A few months before I was born, my dad met a stranger who was
new to our town. From the beginning, Dad was fascinated with
this enchanting newcomer and soon invited him to live with our
family. The stranger was quickly accepted and was around to
welcome me into the world a few months later.
As I grew up I never questioned his place in our family. Mom
taught me to love the Word of God, and Dad taught me to obey it,
but the stranger was our storyteller. He could weave the most
fascinating tales. Adventures, mysteries and comedies were
daily conversations. He could hold our whole family spellbound
for hours each evening.
He was like a friend to the whole family. He took Dad, Bill
and me to our first major league baseball game. He was always
encouraging us to see the movies, and he even made arrangements
to introduce us to several movie stars.
The stranger was an incessant talker. Dad didn't seem to mind,
but sometimes Mom would quietly get up while the rest of us
were enthralled with one of his stories of faraway places, go to
her room, read her Bible and pray. I wonder now if she ever
prayed that the stranger would leave.
You see, my dad ruled our household with certain moral
convictions, but this stranger never felt an obligation to
honor them. Profanity, for example, was not allowed in our
house-not from us, from our friends, or adults. Our longtime
visitor, however, used occasional four-letter words that burned
my ears and made Dad squirm. To my knowledge the stranger was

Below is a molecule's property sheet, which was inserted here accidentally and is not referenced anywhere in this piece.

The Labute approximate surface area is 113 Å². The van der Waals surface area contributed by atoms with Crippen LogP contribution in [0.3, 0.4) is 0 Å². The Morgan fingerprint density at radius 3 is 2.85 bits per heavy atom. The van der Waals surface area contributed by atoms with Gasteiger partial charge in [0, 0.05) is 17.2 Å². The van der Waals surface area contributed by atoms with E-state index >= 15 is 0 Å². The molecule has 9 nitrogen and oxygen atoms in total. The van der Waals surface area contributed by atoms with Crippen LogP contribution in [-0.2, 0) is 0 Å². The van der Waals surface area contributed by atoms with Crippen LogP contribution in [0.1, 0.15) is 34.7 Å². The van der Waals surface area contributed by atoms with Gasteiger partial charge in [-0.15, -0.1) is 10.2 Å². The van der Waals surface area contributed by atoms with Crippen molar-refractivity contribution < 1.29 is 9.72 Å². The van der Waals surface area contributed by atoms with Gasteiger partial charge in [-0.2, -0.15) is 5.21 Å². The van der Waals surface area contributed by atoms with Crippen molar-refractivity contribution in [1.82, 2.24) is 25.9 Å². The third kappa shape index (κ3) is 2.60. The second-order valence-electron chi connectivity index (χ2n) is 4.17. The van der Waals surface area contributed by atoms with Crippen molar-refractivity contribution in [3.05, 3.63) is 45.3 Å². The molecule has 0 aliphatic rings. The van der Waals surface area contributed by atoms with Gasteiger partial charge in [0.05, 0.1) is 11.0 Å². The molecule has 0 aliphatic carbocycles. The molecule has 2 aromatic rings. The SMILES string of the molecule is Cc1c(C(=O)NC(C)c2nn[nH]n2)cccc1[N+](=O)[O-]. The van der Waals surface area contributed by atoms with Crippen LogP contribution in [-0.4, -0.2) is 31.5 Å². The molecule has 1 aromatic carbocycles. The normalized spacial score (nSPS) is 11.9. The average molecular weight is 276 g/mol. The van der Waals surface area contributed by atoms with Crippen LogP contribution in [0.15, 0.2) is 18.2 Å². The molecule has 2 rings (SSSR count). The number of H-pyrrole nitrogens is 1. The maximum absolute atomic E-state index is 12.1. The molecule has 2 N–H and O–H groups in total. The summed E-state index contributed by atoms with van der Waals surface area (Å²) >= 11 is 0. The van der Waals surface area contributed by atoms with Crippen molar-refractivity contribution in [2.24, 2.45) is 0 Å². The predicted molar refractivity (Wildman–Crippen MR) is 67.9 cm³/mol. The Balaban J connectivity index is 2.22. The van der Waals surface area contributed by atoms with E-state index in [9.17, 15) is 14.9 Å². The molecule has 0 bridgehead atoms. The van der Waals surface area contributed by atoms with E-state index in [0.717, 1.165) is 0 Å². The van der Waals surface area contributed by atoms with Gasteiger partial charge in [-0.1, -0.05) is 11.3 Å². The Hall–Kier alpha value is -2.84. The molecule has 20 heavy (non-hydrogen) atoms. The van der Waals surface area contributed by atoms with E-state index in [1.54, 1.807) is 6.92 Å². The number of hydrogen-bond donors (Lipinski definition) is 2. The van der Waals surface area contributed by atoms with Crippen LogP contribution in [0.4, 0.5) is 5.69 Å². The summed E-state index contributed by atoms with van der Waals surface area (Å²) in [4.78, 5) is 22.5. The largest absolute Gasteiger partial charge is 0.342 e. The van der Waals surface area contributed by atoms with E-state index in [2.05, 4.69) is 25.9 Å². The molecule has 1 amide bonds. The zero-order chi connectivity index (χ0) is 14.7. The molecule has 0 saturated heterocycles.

My Dad was a teetotaler who didn't permit alcohol in his home,
not even for cooking, but the stranger felt like we needed
exposure and enlightened us to other ways of life. He offered
us beer and other alcoholic beverages often. He made cigarettes
look tasty, cigars manly and pipes distinguished. He talked
freely (much too freely) about sex. His comments were sometimes
blatant, sometimes suggestive and generally embarrassing. I
know now that my early concepts of the man/woman relationship
were influenced by the stranger.
As I look back, I believe it was because of the grace of God
that the stranger did not influence us more. Time after time he
opposed the values of my parents, yet he was seldom rebuked and
never asked to leave.
More than thirty years have passed since the stranger moved in
with the young family on Morningside Drive. But if I were to
walk into my parents' den today, you would still see him sitting
over in a corner, waiting for someone to listen to him talk and
watch him draw his pictures.
We always just called him TV.
Nowadays, the nickname "stranger" can be applied to lots of communication channels as we get exposed to involuntary. Beside TV, I can name many others such as: Billboard, Internet, flyers... However I believe that Internet is one of the communication channels that we should stop and assess objectively... yes it's true that Internet facilitated our life in many issues but we should not forget that it is the only communication channel on which censor is not applicable... Nowadays, TV is a saint if we want to compare it with the Internet... I'm not saying that it has no flaws but at least it still can be censured... As for the Internet, I wonder what our children are getting exposed to with the huge amounts of abnormal and immoral websites... it is not only this... chatting can also be harmful in a way or another... I must admit that Internet has lots of benefits and is a big source of knowledge, but it is up to us to know how to use this knowledge...
TV is becoming "the old ways" but still is a part of our life and society... while the Internet is intruding in our life and messing it up...
Hey... I appreciate the internet and I’m a "big" user of it... but “Stranger” is a weak word to use for it… I believe “crasher” suits it better…
Poor TV, in few years the Internet invasion will blow it, and this “stranger” will never be missed and be forgotten… so, for all the duty years, I salute you “stranger”…
Post a Comment